Eyes in the skies

More than mere high-tech toys, drones are being put to work by businesses around the world in a multitude of ways.

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Once the stuff of science fiction and war movies, unmanned aircraft have emerged as cost-effective, go-to tools for businesses of all sizes and stripes.

From the disruption of flights at Gatwick Airport to consternation in Bunnings’ Sunbury car park when a drone dropped by the sausage sizzle, unmanned aircraft continue to generate their share of headlines.

A curiosity just a few short years ago, drones have become the high-tech toy du jour and an indispensable tool-of-all-trades for businesses in Australia and around the world.

Military in origin, they’re being deployed in dozens of industries to drive efficiency, cut costs and perform tasks that are difficult, dangerous and expensive for humans.

As a consequence, drones are now seriously big business. One estimate put the global market opportunity for drone technology from 2016 to 2020 at US$100 billion.

Here in Australia, the Civil Aviation Safety Authority (CASA) is busy dealing with what Remotely Piloted Aircraft Systems branch manager Luke Gumley recently described as the “rapid growth, continual innovation and non-stop media attention” being experienced by the sector.

The federal agency charged with regulating drone activity, it’s CASA’s responsibility to license individuals and organisations using drones for anything but limited recreational purposes.

Remotely Piloted Aircraft operator certificates have been issued to 1,504 entities, while about 11,000 individuals hold remote pilot licences. The latter figure is predicted to rise to 24,000 by 2023, as more enterprises explore ways to harness the power of eye-in-the-sky technology. The agricultural sector has long been alive to the possibilities – think crop monitoring and spraying, irrigation, field and soil analysis and stock mustering; all traditional farming tasks that can be completed more efficiently with a little high-tech help.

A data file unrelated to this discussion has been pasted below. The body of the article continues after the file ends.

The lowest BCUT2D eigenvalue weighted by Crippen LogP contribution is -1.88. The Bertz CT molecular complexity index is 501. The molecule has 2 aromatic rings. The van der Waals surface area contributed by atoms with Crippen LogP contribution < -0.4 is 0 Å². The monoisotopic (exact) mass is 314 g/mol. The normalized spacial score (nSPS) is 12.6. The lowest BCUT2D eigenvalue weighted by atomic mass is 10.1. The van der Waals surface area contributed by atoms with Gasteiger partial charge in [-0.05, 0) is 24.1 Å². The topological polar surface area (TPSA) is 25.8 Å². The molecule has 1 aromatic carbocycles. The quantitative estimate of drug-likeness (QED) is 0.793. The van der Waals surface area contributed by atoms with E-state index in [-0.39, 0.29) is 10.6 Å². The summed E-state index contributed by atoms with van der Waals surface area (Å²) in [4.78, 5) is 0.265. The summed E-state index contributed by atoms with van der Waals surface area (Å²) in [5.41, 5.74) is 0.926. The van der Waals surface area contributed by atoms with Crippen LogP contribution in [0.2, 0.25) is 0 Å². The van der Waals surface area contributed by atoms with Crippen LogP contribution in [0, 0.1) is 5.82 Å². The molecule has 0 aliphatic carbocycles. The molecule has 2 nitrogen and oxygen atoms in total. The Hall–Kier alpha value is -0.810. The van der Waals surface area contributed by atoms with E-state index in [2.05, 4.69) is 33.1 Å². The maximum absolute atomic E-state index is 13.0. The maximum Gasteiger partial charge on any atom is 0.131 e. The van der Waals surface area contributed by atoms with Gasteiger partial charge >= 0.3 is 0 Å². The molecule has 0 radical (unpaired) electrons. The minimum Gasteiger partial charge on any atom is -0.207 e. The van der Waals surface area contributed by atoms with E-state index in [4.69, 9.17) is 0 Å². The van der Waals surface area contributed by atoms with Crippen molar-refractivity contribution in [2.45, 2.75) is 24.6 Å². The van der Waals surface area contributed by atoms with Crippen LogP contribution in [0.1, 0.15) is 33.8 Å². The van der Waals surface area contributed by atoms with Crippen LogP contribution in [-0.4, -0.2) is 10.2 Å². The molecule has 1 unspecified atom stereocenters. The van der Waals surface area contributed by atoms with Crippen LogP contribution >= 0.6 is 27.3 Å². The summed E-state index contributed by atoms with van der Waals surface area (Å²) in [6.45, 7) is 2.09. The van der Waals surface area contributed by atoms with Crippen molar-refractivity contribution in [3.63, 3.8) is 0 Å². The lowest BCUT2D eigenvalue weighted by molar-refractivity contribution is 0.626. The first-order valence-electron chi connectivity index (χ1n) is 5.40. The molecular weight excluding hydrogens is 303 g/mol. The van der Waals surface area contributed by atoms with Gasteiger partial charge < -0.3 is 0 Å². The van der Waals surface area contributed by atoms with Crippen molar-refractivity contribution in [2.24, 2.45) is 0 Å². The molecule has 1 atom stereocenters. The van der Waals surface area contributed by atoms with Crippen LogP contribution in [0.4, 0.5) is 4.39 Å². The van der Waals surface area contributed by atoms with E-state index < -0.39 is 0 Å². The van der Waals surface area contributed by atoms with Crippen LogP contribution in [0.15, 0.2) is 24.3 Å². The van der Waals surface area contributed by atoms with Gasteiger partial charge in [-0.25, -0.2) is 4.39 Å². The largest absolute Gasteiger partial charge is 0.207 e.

Professionals in the infrastructure sphere are also heavy drone users for activities such as aerial photography and asset inspections of major properties and projects in remote locations.

As drone technology becomes cheaper and more reliable, their use in other industries is limited only by the imagination.

In Rwanda, drones have been put to work as humanitarian helpmates, ferrying blood products from the capital Kigali to outlying clinics in just 15 minutes, rather than the rugged half-day round trip the exercise could previously necessitate.

In nearby Tanzania, they’ve been deployed to track wildlife poachers while, elsewhere in the world, conservationists have them monitoring illegal logging and observing rare fauna in its natural habitat.

Urban usefulness

In the concrete jungle, meanwhile, drone technology is putting window cleaners out of work, by delivering a spraying and scrubbing service that it’s been claimed is safer and faster than the human equivalent.

Ordering in has become a ‘thing’ in recent years, courtesy of apps that make it uber-easy to have everything from fast food to gourmet fare delivered to the door. Dispatch via drone appears a logical next step.

Commercial drone operator Wing trialled it in parts of Canberra in 2018 (to a mixed response from locals) while Domino’s has its own plans to deliver pizza via the Domino’s Robotic Unit, ready for take-off when the time is right.

What’s the bottom line for Australian companies that can’t envisage a use for the technology in their sector? Keep your eyes on the skies. When it comes to doing things differently with drones, the business world is only just getting airborne.